an exceptional archive, unique in Europe
Indiennes, Biedermeier, Art Deco or Art Nouveau, 50s, 60s, 70s (…) up to the present. More than a million drawings, studies, samples, collections of ornaments, give rise to inexhaustible contemporary interpretations.
This archive, which is unique in Europe, can be consulted by KBC’s partner clients.
a dedicated consultation space
Located at the heart of the design tool, a dedicated space is available to KBC clients. It allows for simultaneous transformation of inspiration into a print-ready technical design. Integration, the system’s core value, contributes to KBC’s high level of reactivity to the new aspirations of fashion. Resourceful through its collections, KBC also works closely with its clients’ creative teams to offer them a unique product tailored to their needs.
an infinite source of inspiration
Floral, geometric, figurative, abstract, psychedelic, naturalistic, exotic … the ever-changing rhythm of the motifs enchants the collections. KBC is a rare and sought-after source of inspiration.
The history of KBC reflects the major milestones in the history of the textile industry in Europe since 1753.
The proliferation of restrictive measures enacted throughout the first half of the 18th century for the prohibition of trade, use, and manufacture of printed calico fabrics known as Indiennes did not undermine the appeal of these fabrics imported from India. Manufacturing in Europe proved to be a necessity. The Marquis Friedrich Von Baden and the governor of Lorräch, Walbrunn, granted Philipp Jakop Oberkampf, a renowned dyer, a license to trade in cotton and Indiennes. He was succeeded by Johann Friedrich Küpfer, who, together with the Merian brothers from Basel and the Koechlin family from Mulhouse, founded the Großherzogliche Badische Zitz- und Cotton-Fabrik in 1753.
With the next generation, the company was transformed into a cutting-edge manufacturer of textile prints, which was then in full expansion. The region of Baden-Württemberg became one of the nerve centers of this industry.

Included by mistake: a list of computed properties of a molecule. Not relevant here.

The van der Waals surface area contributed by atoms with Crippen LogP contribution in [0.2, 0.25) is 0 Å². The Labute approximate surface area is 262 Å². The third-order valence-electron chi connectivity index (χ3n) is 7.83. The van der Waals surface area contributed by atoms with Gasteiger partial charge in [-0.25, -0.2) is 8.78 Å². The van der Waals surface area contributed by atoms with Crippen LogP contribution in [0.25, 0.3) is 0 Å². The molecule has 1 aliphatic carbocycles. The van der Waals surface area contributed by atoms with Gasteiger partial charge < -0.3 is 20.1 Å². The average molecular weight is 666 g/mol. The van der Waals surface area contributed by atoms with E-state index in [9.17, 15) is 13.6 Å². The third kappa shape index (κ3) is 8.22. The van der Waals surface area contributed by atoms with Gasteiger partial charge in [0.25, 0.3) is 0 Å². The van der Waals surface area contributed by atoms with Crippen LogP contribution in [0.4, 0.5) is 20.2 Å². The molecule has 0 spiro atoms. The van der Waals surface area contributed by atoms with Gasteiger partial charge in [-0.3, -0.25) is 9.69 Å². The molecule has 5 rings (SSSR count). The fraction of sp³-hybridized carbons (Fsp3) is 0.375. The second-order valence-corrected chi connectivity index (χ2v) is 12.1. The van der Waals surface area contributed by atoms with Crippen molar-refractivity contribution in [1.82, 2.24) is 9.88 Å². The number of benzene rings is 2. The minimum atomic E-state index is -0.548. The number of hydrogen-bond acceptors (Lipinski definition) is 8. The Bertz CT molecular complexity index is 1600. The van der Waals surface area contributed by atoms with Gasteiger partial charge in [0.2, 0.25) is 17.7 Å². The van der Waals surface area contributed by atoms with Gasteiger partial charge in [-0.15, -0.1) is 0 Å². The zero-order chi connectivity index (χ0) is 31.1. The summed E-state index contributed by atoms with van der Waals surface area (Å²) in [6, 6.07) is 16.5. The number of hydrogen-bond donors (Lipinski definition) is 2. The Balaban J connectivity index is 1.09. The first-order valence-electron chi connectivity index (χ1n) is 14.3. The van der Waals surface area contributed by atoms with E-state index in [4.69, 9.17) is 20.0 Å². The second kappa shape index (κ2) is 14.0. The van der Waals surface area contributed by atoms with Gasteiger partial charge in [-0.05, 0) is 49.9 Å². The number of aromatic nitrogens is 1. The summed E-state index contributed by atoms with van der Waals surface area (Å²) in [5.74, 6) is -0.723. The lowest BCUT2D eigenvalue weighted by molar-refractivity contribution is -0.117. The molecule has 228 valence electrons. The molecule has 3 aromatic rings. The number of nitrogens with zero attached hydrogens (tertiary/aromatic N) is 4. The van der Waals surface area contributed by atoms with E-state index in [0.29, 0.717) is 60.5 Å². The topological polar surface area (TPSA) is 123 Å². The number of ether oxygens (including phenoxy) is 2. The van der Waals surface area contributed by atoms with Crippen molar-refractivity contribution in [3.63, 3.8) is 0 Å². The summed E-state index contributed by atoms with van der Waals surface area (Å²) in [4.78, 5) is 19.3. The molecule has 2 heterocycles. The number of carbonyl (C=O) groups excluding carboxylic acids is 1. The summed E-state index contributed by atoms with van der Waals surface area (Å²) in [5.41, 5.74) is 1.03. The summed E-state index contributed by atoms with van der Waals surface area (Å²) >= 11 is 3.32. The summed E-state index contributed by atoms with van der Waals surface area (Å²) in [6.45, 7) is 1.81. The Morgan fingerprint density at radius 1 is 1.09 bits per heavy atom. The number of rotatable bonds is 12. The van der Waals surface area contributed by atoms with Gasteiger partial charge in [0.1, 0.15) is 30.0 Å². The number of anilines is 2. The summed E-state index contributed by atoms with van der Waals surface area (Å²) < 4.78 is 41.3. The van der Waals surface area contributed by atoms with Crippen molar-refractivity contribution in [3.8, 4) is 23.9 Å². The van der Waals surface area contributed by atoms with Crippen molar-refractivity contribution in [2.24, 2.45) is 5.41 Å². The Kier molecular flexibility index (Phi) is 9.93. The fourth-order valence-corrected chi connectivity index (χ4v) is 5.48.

The beginning of the 19th century marked the streamlining of production, the innovation of the quality of chemical dyes, and the professionalization of creativity, which was not satisfied with copying motifs from elsewhere but initiated new ornamental research specific to European culture.
In the 19th century, if technology is queen, the engineer is king.
In 1843, the chemist Léon Baumgartner joined the company and became Koechlin, Baumgartner & Cie.
The name KBC was established at that time and remains unchanged to this day.
In 1917, during the First World War, the French Koechlin family was expropriated by the German chancellor and the company became German.
In 1928, KBC became part of the DMC Dolfuss-Mieg & Cie group.
Production continued during the Second World War.
From 1949 to 1960, KBC became the leading textile printing company in Europe and developed its commercial export policy.
Since the 1970s, KBC has expanded its market areas to the United States, China, Eastern Europe, etc. Active today on all continents, KBC’s reputation is international. The 1980s marked a considerable advance in terms of technological development. Creativity, responsiveness, and precision of execution make KBC the leading company in the textile printing market.
In 2017 Imprima, an Italian group operating worldwide in textile printing, integrated KBC Fashion GmbH. In 2018, the production is consolidated in Como, Italy, while the sales and design departments are located at the headquarters in Lorräch.
KBC thus draws on the synergies of European know-how in its excellence: the best of the Germanic tradition textile expertise in Lorräch and the Italian know-how of production in Como.
Beyond obtaining all the recommended environmental approvals, in 2021, Imprima Group created a Sustainability department with the objective of zero emissions in 2025.
Quality, creativity, innovation, and environmental responsibility are the pillars that have allowed the company to maintain its activity for 270 years and to face today’s new technological challenges.